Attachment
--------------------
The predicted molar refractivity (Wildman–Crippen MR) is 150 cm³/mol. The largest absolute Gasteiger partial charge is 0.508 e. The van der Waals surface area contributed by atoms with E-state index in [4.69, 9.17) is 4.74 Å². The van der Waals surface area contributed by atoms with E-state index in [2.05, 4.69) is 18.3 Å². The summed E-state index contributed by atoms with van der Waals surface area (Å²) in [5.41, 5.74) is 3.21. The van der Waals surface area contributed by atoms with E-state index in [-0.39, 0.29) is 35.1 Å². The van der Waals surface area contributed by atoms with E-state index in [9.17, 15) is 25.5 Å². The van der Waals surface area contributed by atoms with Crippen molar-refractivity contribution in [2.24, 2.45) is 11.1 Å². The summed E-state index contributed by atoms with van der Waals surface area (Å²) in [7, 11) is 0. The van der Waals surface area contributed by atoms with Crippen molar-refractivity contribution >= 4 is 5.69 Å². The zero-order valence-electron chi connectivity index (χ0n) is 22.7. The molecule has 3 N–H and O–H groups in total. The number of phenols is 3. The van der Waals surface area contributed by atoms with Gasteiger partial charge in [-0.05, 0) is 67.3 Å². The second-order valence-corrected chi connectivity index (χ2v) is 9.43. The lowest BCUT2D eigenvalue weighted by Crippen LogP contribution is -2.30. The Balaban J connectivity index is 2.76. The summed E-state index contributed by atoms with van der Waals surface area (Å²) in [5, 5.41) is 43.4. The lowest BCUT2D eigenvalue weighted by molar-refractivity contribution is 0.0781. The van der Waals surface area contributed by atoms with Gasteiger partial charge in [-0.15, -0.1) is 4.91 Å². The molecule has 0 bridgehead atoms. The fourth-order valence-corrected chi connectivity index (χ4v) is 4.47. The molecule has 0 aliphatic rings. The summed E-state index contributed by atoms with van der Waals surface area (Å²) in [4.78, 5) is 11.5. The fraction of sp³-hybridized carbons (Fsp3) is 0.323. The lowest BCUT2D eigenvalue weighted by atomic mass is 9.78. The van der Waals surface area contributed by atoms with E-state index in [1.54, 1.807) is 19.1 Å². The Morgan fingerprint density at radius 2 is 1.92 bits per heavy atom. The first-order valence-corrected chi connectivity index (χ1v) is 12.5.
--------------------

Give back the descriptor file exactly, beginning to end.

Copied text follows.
The predicted molar refractivity (Wildman–Crippen MR) is 150 cm³/mol. The largest absolute Gasteiger partial charge is 0.508 e. The van der Waals surface area contributed by atoms with E-state index in [4.69, 9.17) is 4.74 Å². The van der Waals surface area contributed by atoms with E-state index in [2.05, 4.69) is 18.3 Å². The summed E-state index contributed by atoms with van der Waals surface area (Å²) in [5.41, 5.74) is 3.21. The van der Waals surface area contributed by atoms with E-state index in [-0.39, 0.29) is 35.1 Å². The van der Waals surface area contributed by atoms with E-state index in [9.17, 15) is 25.5 Å². The van der Waals surface area contributed by atoms with Crippen molar-refractivity contribution in [2.24, 2.45) is 11.1 Å². The summed E-state index contributed by atoms with van der Waals surface area (Å²) in [7, 11) is 0. The van der Waals surface area contributed by atoms with Crippen molar-refractivity contribution >= 4 is 5.69 Å². The zero-order valence-electron chi connectivity index (χ0n) is 22.7. The molecule has 3 N–H and O–H groups in total. The number of phenols is 3. The van der Waals surface area contributed by atoms with Gasteiger partial charge in [-0.05, 0) is 67.3 Å². The second-order valence-corrected chi connectivity index (χ2v) is 9.43. The lowest BCUT2D eigenvalue weighted by Crippen LogP contribution is -2.30. The Balaban J connectivity index is 2.76. The summed E-state index contributed by atoms with van der Waals surface area (Å²) in [5, 5.41) is 43.4. The lowest BCUT2D eigenvalue weighted by molar-refractivity contribution is 0.0781. The van der Waals surface area contributed by atoms with Gasteiger partial charge in [-0.15, -0.1) is 4.91 Å². The molecule has 0 bridgehead atoms. The fourth-order valence-corrected chi connectivity index (χ4v) is 4.47. The molecule has 0 aliphatic rings. The summed E-state index contributed by atoms with van der Waals surface area (Å²) in [4.78, 5) is 11.5. The fraction of sp³-hybridized carbons (Fsp3) is 0.323. The lowest BCUT2D eigenvalue weighted by atomic mass is 9.78. The van der Waals surface area contributed by atoms with E-state index in [1.54, 1.807) is 19.1 Å². The Morgan fingerprint density at radius 2 is 1.92 bits per heavy atom. The first-order valence-corrected chi connectivity index (χ1v) is 12.5.